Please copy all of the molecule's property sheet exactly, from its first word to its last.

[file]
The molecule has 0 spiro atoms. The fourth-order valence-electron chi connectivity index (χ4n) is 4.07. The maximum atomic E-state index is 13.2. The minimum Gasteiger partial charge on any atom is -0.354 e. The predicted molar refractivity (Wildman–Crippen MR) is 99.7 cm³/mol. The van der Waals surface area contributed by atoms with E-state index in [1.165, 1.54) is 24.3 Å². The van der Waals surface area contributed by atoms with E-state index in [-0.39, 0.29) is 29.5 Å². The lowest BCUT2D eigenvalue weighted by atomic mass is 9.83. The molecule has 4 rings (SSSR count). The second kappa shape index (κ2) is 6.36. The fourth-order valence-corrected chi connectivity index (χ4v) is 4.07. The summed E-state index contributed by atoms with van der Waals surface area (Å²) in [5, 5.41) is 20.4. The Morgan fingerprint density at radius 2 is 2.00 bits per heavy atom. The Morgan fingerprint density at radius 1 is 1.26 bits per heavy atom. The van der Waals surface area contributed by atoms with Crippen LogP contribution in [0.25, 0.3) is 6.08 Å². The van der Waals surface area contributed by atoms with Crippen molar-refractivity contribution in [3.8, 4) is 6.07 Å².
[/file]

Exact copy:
The molecule has 0 spiro atoms. The fourth-order valence-electron chi connectivity index (χ4n) is 4.07. The maximum atomic E-state index is 13.2. The minimum Gasteiger partial charge on any atom is -0.354 e. The predicted molar refractivity (Wildman–Crippen MR) is 99.7 cm³/mol. The van der Waals surface area contributed by atoms with E-state index in [1.165, 1.54) is 24.3 Å². The van der Waals surface area contributed by atoms with E-state index in [-0.39, 0.29) is 29.5 Å². The lowest BCUT2D eigenvalue weighted by atomic mass is 9.83. The molecule has 4 rings (SSSR count). The second kappa shape index (κ2) is 6.36. The fourth-order valence-corrected chi connectivity index (χ4v) is 4.07. The summed E-state index contributed by atoms with van der Waals surface area (Å²) in [5, 5.41) is 20.4. The Morgan fingerprint density at radius 2 is 2.00 bits per heavy atom. The Morgan fingerprint density at radius 1 is 1.26 bits per heavy atom. The van der Waals surface area contributed by atoms with Crippen LogP contribution in [0.25, 0.3) is 6.08 Å². The van der Waals surface area contributed by atoms with Crippen molar-refractivity contribution in [3.8, 4) is 6.07 Å².